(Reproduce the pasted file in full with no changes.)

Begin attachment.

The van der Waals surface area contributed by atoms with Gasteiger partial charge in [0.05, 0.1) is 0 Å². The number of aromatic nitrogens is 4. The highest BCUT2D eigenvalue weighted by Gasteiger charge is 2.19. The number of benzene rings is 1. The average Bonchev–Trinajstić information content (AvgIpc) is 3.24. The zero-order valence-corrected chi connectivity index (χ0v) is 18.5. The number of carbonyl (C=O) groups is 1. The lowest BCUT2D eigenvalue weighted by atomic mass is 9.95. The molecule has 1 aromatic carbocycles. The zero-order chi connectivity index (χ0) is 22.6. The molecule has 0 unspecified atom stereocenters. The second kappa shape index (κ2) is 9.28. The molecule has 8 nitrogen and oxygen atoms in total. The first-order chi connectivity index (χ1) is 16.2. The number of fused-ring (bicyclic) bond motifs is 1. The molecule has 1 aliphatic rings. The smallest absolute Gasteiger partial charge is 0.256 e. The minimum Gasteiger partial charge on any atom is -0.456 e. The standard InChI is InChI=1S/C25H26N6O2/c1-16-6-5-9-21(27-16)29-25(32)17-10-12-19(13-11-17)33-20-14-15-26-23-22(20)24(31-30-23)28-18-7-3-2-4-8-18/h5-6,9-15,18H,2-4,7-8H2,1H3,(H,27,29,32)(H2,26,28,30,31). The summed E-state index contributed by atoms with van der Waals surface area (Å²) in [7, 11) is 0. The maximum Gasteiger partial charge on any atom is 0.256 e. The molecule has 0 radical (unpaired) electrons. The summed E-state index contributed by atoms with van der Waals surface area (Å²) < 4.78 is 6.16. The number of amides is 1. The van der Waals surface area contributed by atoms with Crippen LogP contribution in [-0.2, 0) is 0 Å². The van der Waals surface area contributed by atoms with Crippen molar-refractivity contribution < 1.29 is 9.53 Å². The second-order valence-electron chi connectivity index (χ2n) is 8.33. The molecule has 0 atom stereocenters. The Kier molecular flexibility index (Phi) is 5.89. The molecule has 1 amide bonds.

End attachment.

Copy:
The van der Waals surface area contributed by atoms with Gasteiger partial charge in [0.05, 0.1) is 0 Å². The number of aromatic nitrogens is 4. The highest BCUT2D eigenvalue weighted by Gasteiger charge is 2.19. The number of benzene rings is 1. The average Bonchev–Trinajstić information content (AvgIpc) is 3.24. The zero-order valence-corrected chi connectivity index (χ0v) is 18.5. The number of carbonyl (C=O) groups is 1. The lowest BCUT2D eigenvalue weighted by atomic mass is 9.95. The molecule has 1 aromatic carbocycles. The zero-order chi connectivity index (χ0) is 22.6. The molecule has 0 unspecified atom stereocenters. The second kappa shape index (κ2) is 9.28. The molecule has 8 nitrogen and oxygen atoms in total. The first-order chi connectivity index (χ1) is 16.2. The number of fused-ring (bicyclic) bond motifs is 1. The molecule has 1 aliphatic rings. The smallest absolute Gasteiger partial charge is 0.256 e. The minimum Gasteiger partial charge on any atom is -0.456 e. The standard InChI is InChI=1S/C25H26N6O2/c1-16-6-5-9-21(27-16)29-25(32)17-10-12-19(13-11-17)33-20-14-15-26-23-22(20)24(31-30-23)28-18-7-3-2-4-8-18/h5-6,9-15,18H,2-4,7-8H2,1H3,(H,27,29,32)(H2,26,28,30,31). The summed E-state index contributed by atoms with van der Waals surface area (Å²) in [7, 11) is 0. The maximum Gasteiger partial charge on any atom is 0.256 e. The molecule has 0 radical (unpaired) electrons. The summed E-state index contributed by atoms with van der Waals surface area (Å²) < 4.78 is 6.16. The number of amides is 1. The van der Waals surface area contributed by atoms with Crippen LogP contribution in [-0.2, 0) is 0 Å². The van der Waals surface area contributed by atoms with Crippen molar-refractivity contribution < 1.29 is 9.53 Å². The second-order valence-electron chi connectivity index (χ2n) is 8.33. The molecule has 0 atom stereocenters. The Kier molecular flexibility index (Phi) is 5.89. The molecule has 1 amide bonds.